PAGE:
I once had a conversation with a safety director from a large international company. He told me about how they used to have a lot of slip and falls due to ice and snow. And when they investigated ways to reduce winter slip and fall accidents, they concluded it was time to invest in ice cleats.
He went on to describe how they did their research, testing, due diligence, etc. and ended up buying what they believed was the best ice cleat at the time. (Full disclosure: This isn’t an ice cleat my company manufactures.)
I asked if they still have slip and fall incidents in ice and snow, and he reluctantly admitted they did, but added, “We’ve had good success while using this brand. Why should I switch to yours?”
I was prepared to answer, because I get this question all the time. So, I started with one simple question: If your employees transition from ice and snow outdoors to a clean, indoor surface (concrete, tile, etc.), is your current ice cleat safe to wear indoors without being removed?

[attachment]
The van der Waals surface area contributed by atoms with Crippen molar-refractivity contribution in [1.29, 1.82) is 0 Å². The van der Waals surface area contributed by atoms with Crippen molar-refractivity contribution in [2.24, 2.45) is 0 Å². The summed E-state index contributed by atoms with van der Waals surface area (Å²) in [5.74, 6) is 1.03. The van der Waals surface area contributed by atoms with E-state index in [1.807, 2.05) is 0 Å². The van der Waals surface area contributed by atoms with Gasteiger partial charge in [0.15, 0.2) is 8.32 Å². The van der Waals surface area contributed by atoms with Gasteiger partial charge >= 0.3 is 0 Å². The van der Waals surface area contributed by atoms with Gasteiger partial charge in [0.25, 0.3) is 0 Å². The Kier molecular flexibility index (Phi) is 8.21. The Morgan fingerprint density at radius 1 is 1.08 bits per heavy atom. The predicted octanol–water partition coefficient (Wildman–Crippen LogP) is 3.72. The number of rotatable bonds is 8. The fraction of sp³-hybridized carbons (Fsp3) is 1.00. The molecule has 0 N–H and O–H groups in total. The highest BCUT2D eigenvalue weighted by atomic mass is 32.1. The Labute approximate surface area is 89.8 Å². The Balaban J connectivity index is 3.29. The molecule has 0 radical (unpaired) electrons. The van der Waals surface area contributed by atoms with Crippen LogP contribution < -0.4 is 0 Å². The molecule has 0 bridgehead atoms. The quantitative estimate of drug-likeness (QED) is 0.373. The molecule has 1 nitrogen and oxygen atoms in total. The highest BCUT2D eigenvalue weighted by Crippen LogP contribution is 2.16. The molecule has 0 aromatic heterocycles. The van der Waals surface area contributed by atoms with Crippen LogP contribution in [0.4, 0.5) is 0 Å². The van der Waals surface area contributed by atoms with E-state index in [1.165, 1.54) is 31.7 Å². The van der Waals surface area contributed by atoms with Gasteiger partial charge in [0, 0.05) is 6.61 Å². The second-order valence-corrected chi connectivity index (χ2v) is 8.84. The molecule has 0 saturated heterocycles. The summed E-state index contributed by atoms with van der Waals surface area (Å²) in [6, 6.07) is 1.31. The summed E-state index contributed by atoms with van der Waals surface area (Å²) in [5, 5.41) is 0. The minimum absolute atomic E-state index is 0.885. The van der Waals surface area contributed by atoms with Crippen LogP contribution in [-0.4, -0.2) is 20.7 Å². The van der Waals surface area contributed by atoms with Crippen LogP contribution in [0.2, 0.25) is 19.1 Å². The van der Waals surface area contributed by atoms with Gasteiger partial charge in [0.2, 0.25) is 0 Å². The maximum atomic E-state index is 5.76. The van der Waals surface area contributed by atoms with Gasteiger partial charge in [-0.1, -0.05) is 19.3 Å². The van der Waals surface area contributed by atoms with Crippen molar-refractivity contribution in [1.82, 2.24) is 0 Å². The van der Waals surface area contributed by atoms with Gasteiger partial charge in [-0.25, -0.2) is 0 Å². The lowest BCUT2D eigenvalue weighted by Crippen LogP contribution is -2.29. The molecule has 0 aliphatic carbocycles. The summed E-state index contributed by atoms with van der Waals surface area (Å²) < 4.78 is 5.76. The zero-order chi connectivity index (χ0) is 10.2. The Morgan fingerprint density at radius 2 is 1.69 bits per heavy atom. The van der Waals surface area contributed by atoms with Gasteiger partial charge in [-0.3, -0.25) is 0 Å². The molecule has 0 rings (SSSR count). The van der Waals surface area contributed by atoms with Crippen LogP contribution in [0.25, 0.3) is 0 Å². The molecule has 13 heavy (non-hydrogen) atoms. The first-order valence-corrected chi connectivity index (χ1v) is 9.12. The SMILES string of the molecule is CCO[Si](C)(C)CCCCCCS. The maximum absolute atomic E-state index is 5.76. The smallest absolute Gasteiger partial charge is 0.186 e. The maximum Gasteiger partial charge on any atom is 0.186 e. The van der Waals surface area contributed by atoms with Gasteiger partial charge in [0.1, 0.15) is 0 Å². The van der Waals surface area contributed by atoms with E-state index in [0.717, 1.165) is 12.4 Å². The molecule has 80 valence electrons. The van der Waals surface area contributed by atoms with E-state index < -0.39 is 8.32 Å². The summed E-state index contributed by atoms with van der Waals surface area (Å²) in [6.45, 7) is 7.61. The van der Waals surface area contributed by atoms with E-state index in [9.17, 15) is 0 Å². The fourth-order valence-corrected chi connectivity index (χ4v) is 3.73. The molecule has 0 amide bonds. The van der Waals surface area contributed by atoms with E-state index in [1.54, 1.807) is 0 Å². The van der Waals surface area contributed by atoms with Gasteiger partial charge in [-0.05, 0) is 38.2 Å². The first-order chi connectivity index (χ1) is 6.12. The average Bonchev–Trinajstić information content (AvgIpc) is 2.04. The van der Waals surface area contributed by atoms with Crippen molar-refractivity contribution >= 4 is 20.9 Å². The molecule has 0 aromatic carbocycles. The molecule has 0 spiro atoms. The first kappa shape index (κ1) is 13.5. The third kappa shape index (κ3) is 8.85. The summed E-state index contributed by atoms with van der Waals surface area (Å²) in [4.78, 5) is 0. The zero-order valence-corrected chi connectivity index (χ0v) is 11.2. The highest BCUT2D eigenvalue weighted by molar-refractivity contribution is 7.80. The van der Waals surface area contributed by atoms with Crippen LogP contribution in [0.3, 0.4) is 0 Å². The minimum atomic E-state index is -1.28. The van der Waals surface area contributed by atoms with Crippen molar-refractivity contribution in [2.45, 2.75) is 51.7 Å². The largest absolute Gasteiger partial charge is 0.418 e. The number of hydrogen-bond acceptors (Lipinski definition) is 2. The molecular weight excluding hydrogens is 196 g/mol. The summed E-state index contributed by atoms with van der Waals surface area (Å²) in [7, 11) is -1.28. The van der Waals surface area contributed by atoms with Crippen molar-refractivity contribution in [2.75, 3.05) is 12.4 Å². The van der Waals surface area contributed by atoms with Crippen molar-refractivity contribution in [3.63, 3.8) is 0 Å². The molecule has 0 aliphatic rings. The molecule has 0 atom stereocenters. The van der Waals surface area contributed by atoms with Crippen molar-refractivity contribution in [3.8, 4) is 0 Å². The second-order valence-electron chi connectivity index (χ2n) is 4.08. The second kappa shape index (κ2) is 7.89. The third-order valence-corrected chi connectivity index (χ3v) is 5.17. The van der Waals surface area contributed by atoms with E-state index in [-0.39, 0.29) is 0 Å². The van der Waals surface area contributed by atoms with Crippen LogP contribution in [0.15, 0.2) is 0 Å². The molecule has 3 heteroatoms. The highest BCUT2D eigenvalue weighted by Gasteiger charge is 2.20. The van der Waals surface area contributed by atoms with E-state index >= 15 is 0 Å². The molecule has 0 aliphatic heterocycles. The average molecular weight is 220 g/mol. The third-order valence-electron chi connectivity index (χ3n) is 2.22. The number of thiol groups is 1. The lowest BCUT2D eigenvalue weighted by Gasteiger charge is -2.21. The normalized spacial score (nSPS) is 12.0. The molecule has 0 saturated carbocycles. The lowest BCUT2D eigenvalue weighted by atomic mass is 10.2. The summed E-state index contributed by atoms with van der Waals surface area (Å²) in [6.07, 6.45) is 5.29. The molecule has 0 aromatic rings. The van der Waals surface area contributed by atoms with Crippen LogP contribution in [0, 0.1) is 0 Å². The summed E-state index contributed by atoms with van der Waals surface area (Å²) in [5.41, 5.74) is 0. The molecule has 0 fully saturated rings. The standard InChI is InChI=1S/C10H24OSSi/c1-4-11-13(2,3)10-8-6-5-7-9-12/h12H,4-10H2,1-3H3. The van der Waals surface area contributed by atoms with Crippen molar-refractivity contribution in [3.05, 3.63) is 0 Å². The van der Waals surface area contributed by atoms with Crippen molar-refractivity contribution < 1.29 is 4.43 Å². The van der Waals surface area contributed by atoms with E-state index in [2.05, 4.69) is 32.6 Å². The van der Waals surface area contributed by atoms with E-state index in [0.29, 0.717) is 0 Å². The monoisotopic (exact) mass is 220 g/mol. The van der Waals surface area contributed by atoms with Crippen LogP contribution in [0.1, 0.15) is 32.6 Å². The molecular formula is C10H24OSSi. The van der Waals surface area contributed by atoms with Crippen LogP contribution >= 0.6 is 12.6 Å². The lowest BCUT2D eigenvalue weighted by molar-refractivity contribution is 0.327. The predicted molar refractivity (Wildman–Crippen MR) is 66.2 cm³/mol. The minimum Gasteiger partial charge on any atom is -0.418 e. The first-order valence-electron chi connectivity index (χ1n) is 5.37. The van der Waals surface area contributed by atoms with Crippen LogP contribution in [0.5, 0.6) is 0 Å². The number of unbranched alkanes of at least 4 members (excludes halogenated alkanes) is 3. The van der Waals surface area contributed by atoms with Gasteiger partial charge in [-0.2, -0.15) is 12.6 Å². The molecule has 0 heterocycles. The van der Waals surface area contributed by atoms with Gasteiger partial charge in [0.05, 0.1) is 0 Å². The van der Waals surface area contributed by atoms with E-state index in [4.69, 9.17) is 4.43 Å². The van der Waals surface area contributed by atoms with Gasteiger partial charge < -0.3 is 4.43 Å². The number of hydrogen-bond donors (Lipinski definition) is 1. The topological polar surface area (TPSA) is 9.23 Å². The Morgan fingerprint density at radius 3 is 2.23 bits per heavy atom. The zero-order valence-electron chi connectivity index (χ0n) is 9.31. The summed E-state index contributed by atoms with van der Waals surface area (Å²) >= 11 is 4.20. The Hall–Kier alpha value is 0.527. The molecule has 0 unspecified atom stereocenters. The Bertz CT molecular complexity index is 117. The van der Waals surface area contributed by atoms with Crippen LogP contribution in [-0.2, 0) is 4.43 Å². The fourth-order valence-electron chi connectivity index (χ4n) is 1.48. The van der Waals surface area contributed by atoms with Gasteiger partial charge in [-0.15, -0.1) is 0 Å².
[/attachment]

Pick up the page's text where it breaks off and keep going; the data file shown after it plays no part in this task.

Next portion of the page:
He said no.
This safety director described how employees are told the ice cleats need to be removed before entering buildings. I asked if they’ve ever had any issues with employees either forgetting or refusing to take the current ice cleats off before walking indoors. Again, he reluctantly admitted, yes, they have.
I asked one more question:
Wouldn’t you like to find something that can be safely worn both outdoors and indoors without having to be removed? Of course he would! Employees would stop complaining about their ice cleats and he would further reduce, if not completely eliminate, all of their winter slip and fall incidents.
So now I’ll ask you one final question: If your company is using ice cleats or some other form of traction aids and they are slippery indoors – or have to be removed constantly – do you think maybe it’s time to reconsider the brand you buy?
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Bill Coyne is the VP of Sales for Winter Walking. He has been helping organizations across a wide variety of business sectors eliminate workplace slips and falls incidents in ice and snow for over 16 years. Email Bill email@example.com or visit www.winterwalking.com for additional helpful information and resources.